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Rebuking Compromise, Anti-Government Protesters Storm Govt Buildings

Ukranian opposition demands repeal of draconian anti-protest laws

Lauren McCauley, staff writer

Rebuking an attempt Saturday by Ukranian President Viktor Yanukovich to quell anti-government protesters by offering to share leadership, opposition leaders say they will be the ones making the demands.

Demonstrators seized a number of government buildings over the weekend, as protests have grown increasingly violent following the deaths earlier this week of at least two protesters after Kiev police advanced on the crowd with smoke, tear gas, rubber bullets, stun grenades and water cannons.

AFP reports:

Two months after the protests began over Yanukovych's decision to back out of a European Union pact, the president offered on Saturday to share leadership with opposition figures Arseniy Yatsenyuk as prime minister and Vitali Klitschko as deputy prime minister in a dramatic compromise bid.

Opposition leaders said they would continue negotiations until other demands are met, in particular that presidential elections due in 2015 be brought forward to this year.

The president also offered to author an amnesty bill for arrested protesters and to re-consider draconian anti-protest laws which went into affect Wednesday.

Mobile phone users in the vicinity of protests earlier this week received a "big brother text" reading, "Dear subscriber, you are registered as a participant in a mass riot"—which many said echoed the language used in the anti-protest laws.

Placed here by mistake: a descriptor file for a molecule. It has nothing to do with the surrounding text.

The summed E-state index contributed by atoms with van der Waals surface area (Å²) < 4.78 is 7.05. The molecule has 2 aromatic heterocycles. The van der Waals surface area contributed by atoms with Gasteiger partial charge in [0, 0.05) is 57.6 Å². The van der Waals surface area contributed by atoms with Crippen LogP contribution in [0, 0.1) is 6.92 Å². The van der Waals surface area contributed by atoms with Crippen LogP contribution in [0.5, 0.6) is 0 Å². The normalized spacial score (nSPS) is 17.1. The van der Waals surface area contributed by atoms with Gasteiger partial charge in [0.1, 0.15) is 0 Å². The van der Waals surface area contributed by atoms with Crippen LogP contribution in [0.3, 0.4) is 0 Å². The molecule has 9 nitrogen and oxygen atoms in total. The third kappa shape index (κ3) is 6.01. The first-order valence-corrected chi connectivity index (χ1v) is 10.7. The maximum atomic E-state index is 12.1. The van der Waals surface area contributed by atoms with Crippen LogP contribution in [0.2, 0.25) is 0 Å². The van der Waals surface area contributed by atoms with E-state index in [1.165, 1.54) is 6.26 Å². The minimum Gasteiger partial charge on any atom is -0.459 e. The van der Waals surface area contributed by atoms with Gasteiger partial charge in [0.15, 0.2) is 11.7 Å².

"We are not refusing the offer but we are not accepting it either," Yatsenyuk later told reporters before writing on his Facebook page that the opposition should be the one dictating terms, not the other way around.

Yanukovich called for a special session of parliament Tuesday and said it could discuss repealing those laws, Al Jazeera reports.


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"Tuesday is judgment day," Yatsenyuk told a crowd of tens of thousands of protesters in Independence Square Saturday. "We do not believe any single word. We believe only actions and results."

Following an overnight siege during which the opposition fended off security forces, protesters took control of Ukrainian House—a Stalin-era exhibition hall near the protest zone—which they are now using as a "press center" and an additional place to feed and warm protesters.

Al Jazeera continues:

Over the past five days, police have arrested dozens of injured protesters being treated at hospitals, said Al Jazeera's Sue Turton, reporting from Kiev. When asked about why patients are being removed from hospitals, neither doctors nor police officers would comment.

In response, opposition leaders have started to urge police to resign. In at least one police station, officers gave up their posts to join protesters.


Protesters seized another building Friday amid a shaky truce. An attempt by police to storm the demonstration headquarters would likely set off new clashes.

Protesters on Saturday morning seized the headquarters of the energy ministry, but left it several hours later. Energy Minister Eduard Stavitskiy was quoted by the Unian news agency as saying that all the country's nuclear power facilities were put on high alert after the seizure.

In Vinnitsya, about 110 miles southwest of Kiev, hundreds of demonstrators stormed the local administration building, Ukrainian news agencies said. Until the past week, the protests had been centered in Kiev with only smaller demonstrations elsewhere, but since the Kiev clashes began Sunday, a score of local government buildings have been seized in the country's west, where support for Yanukovich is thin.


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